“The future of LNG rests with mining,” he told the audience.

But it’s unclear whether any of those mines would be able to sell power into the Yukon grid in the foreseeable future.

Western Copper and Gold president Paul West-Sells said his company does plan for the Casino mine to be powered by LNG. But he pointed out that the mine site is at least 100 kilometres from the existing grid, and said it wouldn’t make sense to build such a long transmission line.

“That’s not something that we’ve really looked at,” he said. “There’s no benefit for us to do that.”

In an email to the News, Patterson said no mining companies have approached Yukon Energy with the idea of selling LNG power into the grid.

“A lot of the mines that could potentially come on stream in the next several years are located quite a distance from the grid, so the economics of connecting them to the grid are questionable,” she wrote. “There are a couple that are closer to the grid – Victoria Gold and Copper North for example – but … we haven’t had any discussions with them.”

Contact Maura Forrest at


Get local stories you won't find anywhere else right to your inbox.
Sign up here

Just Posted

Inside the courtroom in Whitehorse, Chief Electoral Officer Max Harvey, Vuntut Gwitchin returning officer Renee Charlie and Supreme Court Judge Suzanne Duncan open the box containing the names of the tied candidates. (Haley Ritchie/Yukon News)
Annie Blake elected as MLA for Vuntut Gwitchin after name draw

“I’m still feeling shocked that my name was drawn, I feel overwhelmed.”

Chief Medical Officer of Health Dr. Brendan Hanley. (Crystal Schick/Yukon News file)
New COVID-19 case confirmed in rural Yukon community

An exposure notification has been issued for Andrea’s Restaurant in Watson Lake

Food trucks gather on Steele Street between Front and Second for the annual Street Eats Festival in Whitehorse on August 12, 2019. (Julien Gignac/Yukon News file)
May 1 could mark the start of the 2021 food truck season

Lottery for downtown sites set for April 28

Wyatt's World

Wyatt’s World for April 16, 2021.… Continue reading

From left to right, Pascale Marceau and Eva Capozzola departed for Kluane National Park on April 12. The duo is taking on the first all-woman expedition to Mt. Lucania. (Michael Schmidt/Icefield Discovery)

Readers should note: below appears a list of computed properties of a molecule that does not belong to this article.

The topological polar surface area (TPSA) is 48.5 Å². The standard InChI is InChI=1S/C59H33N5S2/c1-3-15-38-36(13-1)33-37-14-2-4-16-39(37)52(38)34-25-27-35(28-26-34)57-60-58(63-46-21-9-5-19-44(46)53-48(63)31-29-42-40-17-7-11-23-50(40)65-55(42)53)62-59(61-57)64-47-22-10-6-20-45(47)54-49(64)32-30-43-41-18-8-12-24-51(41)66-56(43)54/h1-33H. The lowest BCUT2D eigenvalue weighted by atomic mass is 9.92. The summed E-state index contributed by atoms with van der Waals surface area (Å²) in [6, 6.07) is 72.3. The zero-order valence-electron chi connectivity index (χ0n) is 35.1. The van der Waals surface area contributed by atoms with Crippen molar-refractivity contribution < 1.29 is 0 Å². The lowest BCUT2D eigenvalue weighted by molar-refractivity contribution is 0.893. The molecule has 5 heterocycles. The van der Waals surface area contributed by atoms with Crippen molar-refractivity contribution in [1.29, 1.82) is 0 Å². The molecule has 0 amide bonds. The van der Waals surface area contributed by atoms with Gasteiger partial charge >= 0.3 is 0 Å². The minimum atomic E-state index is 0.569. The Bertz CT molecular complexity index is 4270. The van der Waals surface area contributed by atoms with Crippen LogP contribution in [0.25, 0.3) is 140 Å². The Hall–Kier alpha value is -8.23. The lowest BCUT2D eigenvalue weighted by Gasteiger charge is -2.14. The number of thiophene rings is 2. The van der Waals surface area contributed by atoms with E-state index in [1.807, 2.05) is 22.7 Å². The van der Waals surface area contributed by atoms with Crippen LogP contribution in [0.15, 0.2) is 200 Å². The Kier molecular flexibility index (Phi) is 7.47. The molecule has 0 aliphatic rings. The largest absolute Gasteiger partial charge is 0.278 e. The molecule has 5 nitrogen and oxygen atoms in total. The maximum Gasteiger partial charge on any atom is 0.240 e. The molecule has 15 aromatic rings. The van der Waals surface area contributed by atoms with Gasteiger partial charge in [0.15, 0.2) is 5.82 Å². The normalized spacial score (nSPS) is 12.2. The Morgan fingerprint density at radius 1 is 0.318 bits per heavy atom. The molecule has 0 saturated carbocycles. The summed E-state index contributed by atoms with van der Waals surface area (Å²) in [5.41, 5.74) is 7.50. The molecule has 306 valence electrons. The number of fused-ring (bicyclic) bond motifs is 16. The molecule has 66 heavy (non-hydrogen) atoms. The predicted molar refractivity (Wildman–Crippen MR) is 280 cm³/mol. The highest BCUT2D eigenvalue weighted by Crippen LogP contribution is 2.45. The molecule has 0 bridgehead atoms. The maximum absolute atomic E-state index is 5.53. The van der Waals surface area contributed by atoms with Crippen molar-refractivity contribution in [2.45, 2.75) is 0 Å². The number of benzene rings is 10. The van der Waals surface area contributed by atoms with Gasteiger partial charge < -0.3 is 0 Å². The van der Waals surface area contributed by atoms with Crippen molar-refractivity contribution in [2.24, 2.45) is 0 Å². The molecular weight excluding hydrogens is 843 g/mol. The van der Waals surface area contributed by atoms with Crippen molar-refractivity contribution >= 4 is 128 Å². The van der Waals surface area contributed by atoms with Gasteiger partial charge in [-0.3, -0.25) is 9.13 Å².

First all-woman team among mountaineers heading to Kluane National Park

One team will be exploring Mt. Logan while a second all-woman team aims for Mt. Lucania summit

Crystal Schick/Yukon News Whitehorse International Airport in Whitehorse on May 6, 2020.
NAV CANADA suspends review for Whitehorse airport traffic control

NAV CANADA announced on April 15 that it is no longer considering… Continue reading

A bulldozer levels piles of garbage at the Whitehorse landfill in January 2012. (Ian Stewart/Yukon News file)
Rural dump closures and tipping fees raise concern from small communities

The government has said the measures are a cost-cutting necessity

Today’s Mailbox: Rent freezes and the youth vote

Dear Editor, I read the article regarding the recommendations by the Yukon… Continue reading

Whitehorse City Hall (Yukon News file)
City news, briefly

A look at city council matters for the week of April 12

Joel Krahn/joelkran.com Hikers traverse the Chilkoot Trail in September 2015. Alaska side.
The Canadian side of the Chilkoot Trail will open for summer

The Canadian side of the Chilkoot Trail will open for summer Parks… Continue reading

Letters to the editor.
Today’s mailbox: Hands of Hope, the quilt of poppies

Toilets are important Ed. note: Hands of Hope is a Whitehorse-based non-profit… Continue reading

École Whitehorse Elementary Grade 7 students Yumi Traynor and Oscar Wolosewich participated in the Civix Student Vote in Whitehorse on April 12. (Haley Ritchie/Yukon News)
Yukon Student Vote chooses Yukon Party government; NDP take popular vote

The initiative is organized by national non-profit CIVIX

Yvonne Clarke is the newly elected Yukon Party MLA for Porter Creek Centre. (Submitted/Yukon Party)
Yvonne Clarke elected as first Filipina MLA in the Yukon Legislative Assembly

Clarke beat incumbent Liberal Paolo Gallina in Porter Creek Centre

Most Read